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drkidd22

Member
Hello,

I was looking at a circuit that uses the AD590. Upon looking up the datasheet I see the circuit I saw is similar to this one. The only difference is that it uses +5V instead of 15 and on the AD590 V- it's -15V.
How is the gain determined here to get the 100mV/C output? Is it -(R2+97.6K) / (R1+35.7K)?
I was trying to look up other similar op-amp circuits, but can't get around this one.

OBW0549

Active Member
How is the gain determined here to get the 100mV/C output? Is it -(R2+97.6K) / (R1+35.7K)?
No, the OP177 op amp simply acts as a summing current-to-voltage converter, not a voltage amplifier.

The 100 mV/°C scale factor on the output is equal to the 1 μA/K output from the AD590, multiplied by 100 kΩ (the 97.6 kΩ resistor, in series with the scale factor trimpot R2).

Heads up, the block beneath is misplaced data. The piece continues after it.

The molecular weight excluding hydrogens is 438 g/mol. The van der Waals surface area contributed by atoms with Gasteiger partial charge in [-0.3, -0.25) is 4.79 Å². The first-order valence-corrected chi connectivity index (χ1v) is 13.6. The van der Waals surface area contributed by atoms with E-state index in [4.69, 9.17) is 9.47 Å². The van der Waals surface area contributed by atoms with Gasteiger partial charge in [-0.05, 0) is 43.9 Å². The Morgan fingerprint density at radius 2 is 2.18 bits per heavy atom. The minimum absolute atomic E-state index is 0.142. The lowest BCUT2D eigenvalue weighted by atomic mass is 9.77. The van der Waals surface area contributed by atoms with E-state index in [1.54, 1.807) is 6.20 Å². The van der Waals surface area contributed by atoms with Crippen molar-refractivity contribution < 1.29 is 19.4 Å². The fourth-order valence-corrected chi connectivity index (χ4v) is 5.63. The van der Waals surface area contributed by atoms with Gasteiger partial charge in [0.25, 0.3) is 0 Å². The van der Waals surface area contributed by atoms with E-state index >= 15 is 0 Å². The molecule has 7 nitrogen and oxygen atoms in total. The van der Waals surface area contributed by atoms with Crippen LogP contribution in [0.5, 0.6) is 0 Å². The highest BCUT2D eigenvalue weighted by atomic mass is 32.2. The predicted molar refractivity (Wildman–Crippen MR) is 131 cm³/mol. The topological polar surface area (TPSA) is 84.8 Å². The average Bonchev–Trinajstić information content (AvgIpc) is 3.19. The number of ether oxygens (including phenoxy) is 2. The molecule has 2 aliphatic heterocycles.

The 10.00 volt reference voltage from the AD581, together with the 35.7 kΩ resistor and offset trimpot R1, inject 273 μA into the op amp's summing junction to make the output zero at 0 °C.

AnalogKid

Well-Known Member
There are two things going on at the same time, DC offset and gain. If the left side of the 35.7K were grounded, your equation would be all there is too it. But to have an output voltage that goes negative for negative temperatures, you need to compensate for the DC output pedestal of the AD590. It sinks a current that is directly proportional to degrees kelvin, so at 0 degrees celsius the 590 is sinking 273.2 uA. The 581 provides this current through the 35.7K and R1.

The nice thing about this circuit is that you do not have to go through multiple temperature iterations to calibrate it. At one particular temperature, the gain and offset are independent. At 0C, both OP177 inputs should be at GND, and you adjust R1 to get there. If the input is perfectly balanced, the output will be 0 V no matter what the forward gain is, because 0 times anything is 0. After that, raise the sensor temperature to some other known value, and adjust R2 for the correct output.

ak

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